e. Another way to present the data is to plot the maximum displacement within every minute versus mean wind speed for the corresponding minute. this corresponded to approximately 14 samples for one oscillation. This wind velocity range is in fair agreement with the critical wind velocity predicted by Eq. Referring to the natural frequency of mode 2 from the FE-analysis. (6). 0° is north. respectively. the largest peak displacements (the top 5 values) are observed when the wind speed is in the range 7 to 8. (5) displays an example of the recorded time histories along with wind data for 13 hours of continuous recording. i.e. see Fig. respectively.43 cm. etc. as demonstrated by the bottom graph of Fig. Fig. The maximum displacement during these 13 hours was 6. 2. it is clearly seen how the oscillations of the cantilever beam are strongly correlated to the wind speed.2). Location of accelerometer. Furthermore.5 m/s which again is in fair agreement with the vortex shedding behaviour discussed in Section (2). Whenever the wind speed reaches the 6 to 8 m/s range the beam starts vibrating intensively. which corresponds to a peak-to-peak motion of almost 13 cm. which was considered sufficient.Bjarni Bessason and Jónas Thór Snæbjörnsson wind also gave the opportunity to compare the behaviour of the light mast before and after installation of countermeasures and thereby to see the effectiveness of such measures. whereas the wind speed and the wind direction are displayed in the two bottom figures.76 million values in one 24-hour day. respectively. The recorded acceleration and the evaluated displacement at the tip of the beam are displayed in the top two figures. The time axis is the same for all four graphs. The data were recorded by a data acquisition station located in a box beneath column BE (see Fig. This figure shows. When there was little wind the measurements were stopped by a phone call and then started again with another phone call. The wind is blowing from south during these 13 hours. Otherwise the measurements and the data transfer were completely automatic.2 Recorded data Data were recorded over a period of six days. 7 . (4)). 180° is south. The accelerometer continuously recorded data with a sampling rate of 32 Hz. except when the wind speed is above 5. and wind speed and wind direction meters. that the peak displacements are within 2 cm. (1) in Section (2. 90° is east. During these six days 86 hours of data were collected. i.5 m/s. 3. From the graphs displaying the response on one hand and the wind velocity on the other. from the north. Wind speed and wind direction meter A B Vertical accelerometer C D 7. (5). The data were transmitted via mobile telephone communication to the laboratory for processing. θ. The plane of the light mast faces north and south. The wind velocity meter recorded the average wind speed and wind direction for each minute.4 m E 30.4 m F Figure 4. This was in fact the maximum recorded deflection in the 86 hours of available data. The wind direction is given as clockwise angle.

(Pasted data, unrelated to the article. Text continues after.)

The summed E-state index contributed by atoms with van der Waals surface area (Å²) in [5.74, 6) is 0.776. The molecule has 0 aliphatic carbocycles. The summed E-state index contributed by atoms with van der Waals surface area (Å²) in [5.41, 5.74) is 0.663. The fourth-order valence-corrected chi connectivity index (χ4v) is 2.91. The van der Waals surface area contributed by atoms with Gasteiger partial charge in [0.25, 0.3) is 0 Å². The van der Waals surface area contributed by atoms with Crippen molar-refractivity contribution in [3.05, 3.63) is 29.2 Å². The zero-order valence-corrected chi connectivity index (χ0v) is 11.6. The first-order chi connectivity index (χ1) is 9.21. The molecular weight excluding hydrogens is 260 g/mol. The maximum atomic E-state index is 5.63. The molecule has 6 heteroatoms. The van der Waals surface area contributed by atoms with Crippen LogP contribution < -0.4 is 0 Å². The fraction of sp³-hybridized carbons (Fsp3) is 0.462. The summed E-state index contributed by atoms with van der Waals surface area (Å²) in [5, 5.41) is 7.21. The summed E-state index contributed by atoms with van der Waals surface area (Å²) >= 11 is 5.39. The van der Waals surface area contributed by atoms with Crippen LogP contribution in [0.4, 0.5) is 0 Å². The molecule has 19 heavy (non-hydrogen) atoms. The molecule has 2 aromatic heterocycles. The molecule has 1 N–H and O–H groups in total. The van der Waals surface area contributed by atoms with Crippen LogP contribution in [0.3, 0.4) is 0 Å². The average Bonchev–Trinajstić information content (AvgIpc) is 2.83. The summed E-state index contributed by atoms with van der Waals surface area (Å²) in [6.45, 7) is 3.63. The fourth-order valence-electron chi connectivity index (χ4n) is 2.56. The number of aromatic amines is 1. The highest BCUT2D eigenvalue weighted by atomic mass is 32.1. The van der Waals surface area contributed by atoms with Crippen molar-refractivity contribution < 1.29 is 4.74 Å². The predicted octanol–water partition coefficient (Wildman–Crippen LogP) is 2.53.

Example of recorded data for 13 hours (20 August 2005).(h) 20 22 24 Figure 5.(° ) 270 180 90 0 North West South East North 12 14 16 18 Time .(m/s) 8 6 4 2 0 12 14 16 18 20 22 24 360 Wind direction .(cm) 12 14 16 18 Time .(h) 20 22 24 10 Wind speed .(m/s2) 10 0 -10 -20 12 14 16 18 20 22 24 8 6 4 2 0 -2 -4 -6 -8 Displacement . 8 .Bjarni Bessason and Jónas Thór Snæbjörnsson 20 Acceleration .